Sounds easy, right? Not always. As a society, we assume people are just like us. They think like us, they react like us and they desire the same things as we do. In reality, that is not true. We may be similar in some ways but are different in others. Since my writings are reflections of loss, how do we really know what others are feeling or experiencing? For those of you who are having a productive, good year with no family or personal setbacks, you might be more patient and tolerant of those around you. What about those who were thrown a curve-ball with a dreadful diagnosis or who have experienced a loss. Their interaction and tolerance of others might have a short-fuse. My 2019 word choice allowed me to realize two people are similar but different, and the success of being tolerant is the ability or willingness to accept the existence of opinions or behaviors that are unfavorable or that you may disagree with.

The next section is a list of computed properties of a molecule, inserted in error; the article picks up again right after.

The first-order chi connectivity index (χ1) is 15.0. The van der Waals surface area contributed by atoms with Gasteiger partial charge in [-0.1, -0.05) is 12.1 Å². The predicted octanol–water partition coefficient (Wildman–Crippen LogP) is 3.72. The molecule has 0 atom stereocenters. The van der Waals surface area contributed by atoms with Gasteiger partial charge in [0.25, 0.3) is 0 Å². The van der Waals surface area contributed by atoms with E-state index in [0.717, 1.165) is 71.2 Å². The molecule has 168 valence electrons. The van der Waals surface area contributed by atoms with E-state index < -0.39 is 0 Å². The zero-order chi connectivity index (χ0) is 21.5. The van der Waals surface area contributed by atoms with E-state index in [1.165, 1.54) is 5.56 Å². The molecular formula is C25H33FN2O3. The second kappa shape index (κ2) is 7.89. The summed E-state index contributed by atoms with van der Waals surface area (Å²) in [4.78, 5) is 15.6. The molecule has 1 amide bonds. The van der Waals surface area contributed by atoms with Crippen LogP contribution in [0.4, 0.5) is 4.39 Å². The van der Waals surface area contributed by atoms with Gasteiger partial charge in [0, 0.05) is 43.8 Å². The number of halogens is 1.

Now that the calendar has changed to January, my 2020 goal is to improve my communication with others. Whether the communication is verbal, written or just by gestures, I will spend the year being considerate of the receiver of my communication. That means I need to slow down, choose my words wisely and communicate in a manner that others will not misinterpret the point I am making. We are all guilty of sending a text message that may not be clear, leaving a voice message with a less than desirable tone or rolling our eyes when we disagree with the person who is talking to us.